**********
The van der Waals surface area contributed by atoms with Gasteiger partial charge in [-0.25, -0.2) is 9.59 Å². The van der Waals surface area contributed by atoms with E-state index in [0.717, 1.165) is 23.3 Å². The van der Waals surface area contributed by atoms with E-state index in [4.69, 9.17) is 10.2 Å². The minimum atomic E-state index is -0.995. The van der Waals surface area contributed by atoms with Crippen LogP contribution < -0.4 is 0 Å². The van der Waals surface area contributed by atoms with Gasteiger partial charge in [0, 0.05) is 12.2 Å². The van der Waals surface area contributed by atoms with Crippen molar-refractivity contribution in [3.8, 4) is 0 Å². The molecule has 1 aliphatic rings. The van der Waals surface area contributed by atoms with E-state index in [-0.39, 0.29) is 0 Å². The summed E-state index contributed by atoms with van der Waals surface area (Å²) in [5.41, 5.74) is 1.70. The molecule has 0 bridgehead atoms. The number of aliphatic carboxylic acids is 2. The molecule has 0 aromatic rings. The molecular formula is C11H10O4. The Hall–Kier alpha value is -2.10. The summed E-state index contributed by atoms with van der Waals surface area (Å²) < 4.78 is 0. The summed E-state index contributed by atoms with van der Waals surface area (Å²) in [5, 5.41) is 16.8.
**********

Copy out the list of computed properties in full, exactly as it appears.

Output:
The van der Waals surface area contributed by atoms with Gasteiger partial charge in [-0.25, -0.2) is 9.59 Å². The van der Waals surface area contributed by atoms with E-state index in [0.717, 1.165) is 23.3 Å². The van der Waals surface area contributed by atoms with E-state index in [4.69, 9.17) is 10.2 Å². The minimum atomic E-state index is -0.995. The van der Waals surface area contributed by atoms with Crippen LogP contribution < -0.4 is 0 Å². The van der Waals surface area contributed by atoms with Gasteiger partial charge in [0, 0.05) is 12.2 Å². The van der Waals surface area contributed by atoms with Crippen molar-refractivity contribution in [3.8, 4) is 0 Å². The molecule has 1 aliphatic rings. The van der Waals surface area contributed by atoms with E-state index in [-0.39, 0.29) is 0 Å². The summed E-state index contributed by atoms with van der Waals surface area (Å²) in [5.41, 5.74) is 1.70. The molecule has 0 bridgehead atoms. The number of aliphatic carboxylic acids is 2. The molecule has 0 aromatic rings. The molecular formula is C11H10O4. The Hall–Kier alpha value is -2.10. The summed E-state index contributed by atoms with van der Waals surface area (Å²) < 4.78 is 0. The summed E-state index contributed by atoms with van der Waals surface area (Å²) in [5, 5.41) is 16.8.